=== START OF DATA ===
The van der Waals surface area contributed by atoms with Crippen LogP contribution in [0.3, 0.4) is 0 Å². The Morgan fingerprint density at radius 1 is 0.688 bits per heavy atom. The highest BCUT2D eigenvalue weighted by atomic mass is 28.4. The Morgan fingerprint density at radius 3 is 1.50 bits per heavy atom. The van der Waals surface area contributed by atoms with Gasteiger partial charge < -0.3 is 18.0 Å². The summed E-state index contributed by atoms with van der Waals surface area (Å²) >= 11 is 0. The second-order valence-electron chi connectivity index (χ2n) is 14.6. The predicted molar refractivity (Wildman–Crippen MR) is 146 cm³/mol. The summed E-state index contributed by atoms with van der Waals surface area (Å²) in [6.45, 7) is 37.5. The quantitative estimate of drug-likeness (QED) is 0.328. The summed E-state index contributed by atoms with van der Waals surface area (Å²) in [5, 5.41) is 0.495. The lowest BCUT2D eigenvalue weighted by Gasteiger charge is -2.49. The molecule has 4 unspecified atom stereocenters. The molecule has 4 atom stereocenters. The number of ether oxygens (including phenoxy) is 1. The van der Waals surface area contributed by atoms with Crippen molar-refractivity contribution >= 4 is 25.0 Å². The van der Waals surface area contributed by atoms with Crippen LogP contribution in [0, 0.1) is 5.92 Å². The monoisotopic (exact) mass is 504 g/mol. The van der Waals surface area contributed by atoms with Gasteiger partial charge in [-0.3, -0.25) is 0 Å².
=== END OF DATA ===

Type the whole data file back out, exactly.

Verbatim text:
The van der Waals surface area contributed by atoms with Crippen LogP contribution in [0.3, 0.4) is 0 Å². The Morgan fingerprint density at radius 1 is 0.688 bits per heavy atom. The highest BCUT2D eigenvalue weighted by atomic mass is 28.4. The Morgan fingerprint density at radius 3 is 1.50 bits per heavy atom. The van der Waals surface area contributed by atoms with Gasteiger partial charge < -0.3 is 18.0 Å². The summed E-state index contributed by atoms with van der Waals surface area (Å²) >= 11 is 0. The second-order valence-electron chi connectivity index (χ2n) is 14.6. The predicted molar refractivity (Wildman–Crippen MR) is 146 cm³/mol. The summed E-state index contributed by atoms with van der Waals surface area (Å²) in [6.45, 7) is 37.5. The quantitative estimate of drug-likeness (QED) is 0.328. The summed E-state index contributed by atoms with van der Waals surface area (Å²) in [5, 5.41) is 0.495. The lowest BCUT2D eigenvalue weighted by Gasteiger charge is -2.49. The molecule has 4 unspecified atom stereocenters. The molecule has 4 atom stereocenters. The number of ether oxygens (including phenoxy) is 1. The van der Waals surface area contributed by atoms with Crippen molar-refractivity contribution >= 4 is 25.0 Å². The van der Waals surface area contributed by atoms with Crippen LogP contribution in [0, 0.1) is 5.92 Å². The monoisotopic (exact) mass is 504 g/mol. The van der Waals surface area contributed by atoms with Gasteiger partial charge in [-0.3, -0.25) is 0 Å².